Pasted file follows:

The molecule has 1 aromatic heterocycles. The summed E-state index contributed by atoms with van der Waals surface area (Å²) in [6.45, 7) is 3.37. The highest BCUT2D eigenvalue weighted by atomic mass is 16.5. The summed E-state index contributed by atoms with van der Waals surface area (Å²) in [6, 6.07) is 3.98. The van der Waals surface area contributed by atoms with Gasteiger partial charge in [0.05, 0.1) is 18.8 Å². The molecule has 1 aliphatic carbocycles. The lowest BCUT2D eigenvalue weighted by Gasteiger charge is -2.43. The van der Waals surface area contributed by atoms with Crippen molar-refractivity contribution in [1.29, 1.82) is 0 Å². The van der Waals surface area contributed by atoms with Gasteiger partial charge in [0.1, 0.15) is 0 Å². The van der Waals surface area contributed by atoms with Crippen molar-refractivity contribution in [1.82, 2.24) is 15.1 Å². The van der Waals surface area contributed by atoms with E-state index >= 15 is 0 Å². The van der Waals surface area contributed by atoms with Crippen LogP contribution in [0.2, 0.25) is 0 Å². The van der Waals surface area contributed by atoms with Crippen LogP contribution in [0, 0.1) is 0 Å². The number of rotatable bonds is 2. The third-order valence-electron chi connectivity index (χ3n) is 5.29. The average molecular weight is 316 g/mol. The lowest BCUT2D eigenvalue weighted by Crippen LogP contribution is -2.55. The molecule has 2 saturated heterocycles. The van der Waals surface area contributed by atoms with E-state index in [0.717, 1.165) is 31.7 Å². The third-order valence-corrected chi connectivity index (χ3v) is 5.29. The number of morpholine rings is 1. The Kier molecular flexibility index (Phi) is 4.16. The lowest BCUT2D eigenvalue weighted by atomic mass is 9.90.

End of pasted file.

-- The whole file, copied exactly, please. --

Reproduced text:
The molecule has 1 aromatic heterocycles. The summed E-state index contributed by atoms with van der Waals surface area (Å²) in [6.45, 7) is 3.37. The highest BCUT2D eigenvalue weighted by atomic mass is 16.5. The summed E-state index contributed by atoms with van der Waals surface area (Å²) in [6, 6.07) is 3.98. The van der Waals surface area contributed by atoms with Gasteiger partial charge in [0.05, 0.1) is 18.8 Å². The molecule has 1 aliphatic carbocycles. The lowest BCUT2D eigenvalue weighted by Gasteiger charge is -2.43. The van der Waals surface area contributed by atoms with Crippen molar-refractivity contribution in [1.29, 1.82) is 0 Å². The van der Waals surface area contributed by atoms with Gasteiger partial charge in [0.1, 0.15) is 0 Å². The van der Waals surface area contributed by atoms with Crippen molar-refractivity contribution in [1.82, 2.24) is 15.1 Å². The van der Waals surface area contributed by atoms with E-state index >= 15 is 0 Å². The van der Waals surface area contributed by atoms with Crippen LogP contribution in [0.2, 0.25) is 0 Å². The van der Waals surface area contributed by atoms with Crippen LogP contribution in [0, 0.1) is 0 Å². The number of rotatable bonds is 2. The third-order valence-electron chi connectivity index (χ3n) is 5.29. The average molecular weight is 316 g/mol. The lowest BCUT2D eigenvalue weighted by Crippen LogP contribution is -2.55. The molecule has 2 saturated heterocycles. The van der Waals surface area contributed by atoms with E-state index in [0.717, 1.165) is 31.7 Å². The third-order valence-corrected chi connectivity index (χ3v) is 5.29. The number of morpholine rings is 1. The Kier molecular flexibility index (Phi) is 4.16. The lowest BCUT2D eigenvalue weighted by atomic mass is 9.90.